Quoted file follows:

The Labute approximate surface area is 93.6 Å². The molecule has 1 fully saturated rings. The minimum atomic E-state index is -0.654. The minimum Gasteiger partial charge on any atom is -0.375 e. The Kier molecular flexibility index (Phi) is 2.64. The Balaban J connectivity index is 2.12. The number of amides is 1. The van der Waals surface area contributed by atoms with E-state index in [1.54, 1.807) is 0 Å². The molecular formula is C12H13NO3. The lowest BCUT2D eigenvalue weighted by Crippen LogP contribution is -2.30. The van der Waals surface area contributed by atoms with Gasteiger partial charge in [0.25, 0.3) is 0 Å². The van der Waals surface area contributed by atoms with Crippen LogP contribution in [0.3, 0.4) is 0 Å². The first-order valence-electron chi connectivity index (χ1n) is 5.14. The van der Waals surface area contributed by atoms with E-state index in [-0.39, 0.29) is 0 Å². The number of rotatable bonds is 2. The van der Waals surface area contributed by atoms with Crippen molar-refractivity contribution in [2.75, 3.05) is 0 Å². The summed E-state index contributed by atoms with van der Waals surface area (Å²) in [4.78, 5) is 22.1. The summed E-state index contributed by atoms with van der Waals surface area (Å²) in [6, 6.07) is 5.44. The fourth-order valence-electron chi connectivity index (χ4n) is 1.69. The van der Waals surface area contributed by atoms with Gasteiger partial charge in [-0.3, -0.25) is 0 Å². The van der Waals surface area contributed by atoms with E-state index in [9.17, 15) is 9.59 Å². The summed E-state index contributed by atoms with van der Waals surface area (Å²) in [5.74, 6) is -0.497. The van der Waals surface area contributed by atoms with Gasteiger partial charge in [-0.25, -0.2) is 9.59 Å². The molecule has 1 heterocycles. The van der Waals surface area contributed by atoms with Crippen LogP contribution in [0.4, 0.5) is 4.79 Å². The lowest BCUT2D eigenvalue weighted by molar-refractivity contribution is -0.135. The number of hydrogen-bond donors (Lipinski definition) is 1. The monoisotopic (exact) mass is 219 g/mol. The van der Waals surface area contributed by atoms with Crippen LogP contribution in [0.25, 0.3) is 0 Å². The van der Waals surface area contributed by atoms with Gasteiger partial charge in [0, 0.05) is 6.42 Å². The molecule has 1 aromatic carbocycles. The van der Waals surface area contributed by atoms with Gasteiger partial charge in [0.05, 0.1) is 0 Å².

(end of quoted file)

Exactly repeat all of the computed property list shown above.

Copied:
The Labute approximate surface area is 93.6 Å². The molecule has 1 fully saturated rings. The minimum atomic E-state index is -0.654. The minimum Gasteiger partial charge on any atom is -0.375 e. The Kier molecular flexibility index (Phi) is 2.64. The Balaban J connectivity index is 2.12. The number of amides is 1. The van der Waals surface area contributed by atoms with E-state index in [1.54, 1.807) is 0 Å². The molecular formula is C12H13NO3. The lowest BCUT2D eigenvalue weighted by Crippen LogP contribution is -2.30. The van der Waals surface area contributed by atoms with Gasteiger partial charge in [0.25, 0.3) is 0 Å². The van der Waals surface area contributed by atoms with Crippen LogP contribution in [0.3, 0.4) is 0 Å². The first-order valence-electron chi connectivity index (χ1n) is 5.14. The van der Waals surface area contributed by atoms with E-state index in [-0.39, 0.29) is 0 Å². The number of rotatable bonds is 2. The van der Waals surface area contributed by atoms with Crippen molar-refractivity contribution in [2.75, 3.05) is 0 Å². The summed E-state index contributed by atoms with van der Waals surface area (Å²) in [4.78, 5) is 22.1. The summed E-state index contributed by atoms with van der Waals surface area (Å²) in [6, 6.07) is 5.44. The fourth-order valence-electron chi connectivity index (χ4n) is 1.69. The van der Waals surface area contributed by atoms with Gasteiger partial charge in [-0.3, -0.25) is 0 Å². The van der Waals surface area contributed by atoms with E-state index in [9.17, 15) is 9.59 Å². The summed E-state index contributed by atoms with van der Waals surface area (Å²) in [5.74, 6) is -0.497. The van der Waals surface area contributed by atoms with Gasteiger partial charge in [-0.25, -0.2) is 9.59 Å². The molecule has 1 heterocycles. The van der Waals surface area contributed by atoms with Crippen LogP contribution in [0.4, 0.5) is 4.79 Å². The lowest BCUT2D eigenvalue weighted by molar-refractivity contribution is -0.135. The number of hydrogen-bond donors (Lipinski definition) is 1. The monoisotopic (exact) mass is 219 g/mol. The van der Waals surface area contributed by atoms with Crippen LogP contribution in [0.25, 0.3) is 0 Å². The van der Waals surface area contributed by atoms with Gasteiger partial charge in [0, 0.05) is 6.42 Å². The molecule has 1 aromatic carbocycles. The van der Waals surface area contributed by atoms with Gasteiger partial charge in [0.05, 0.1) is 0 Å².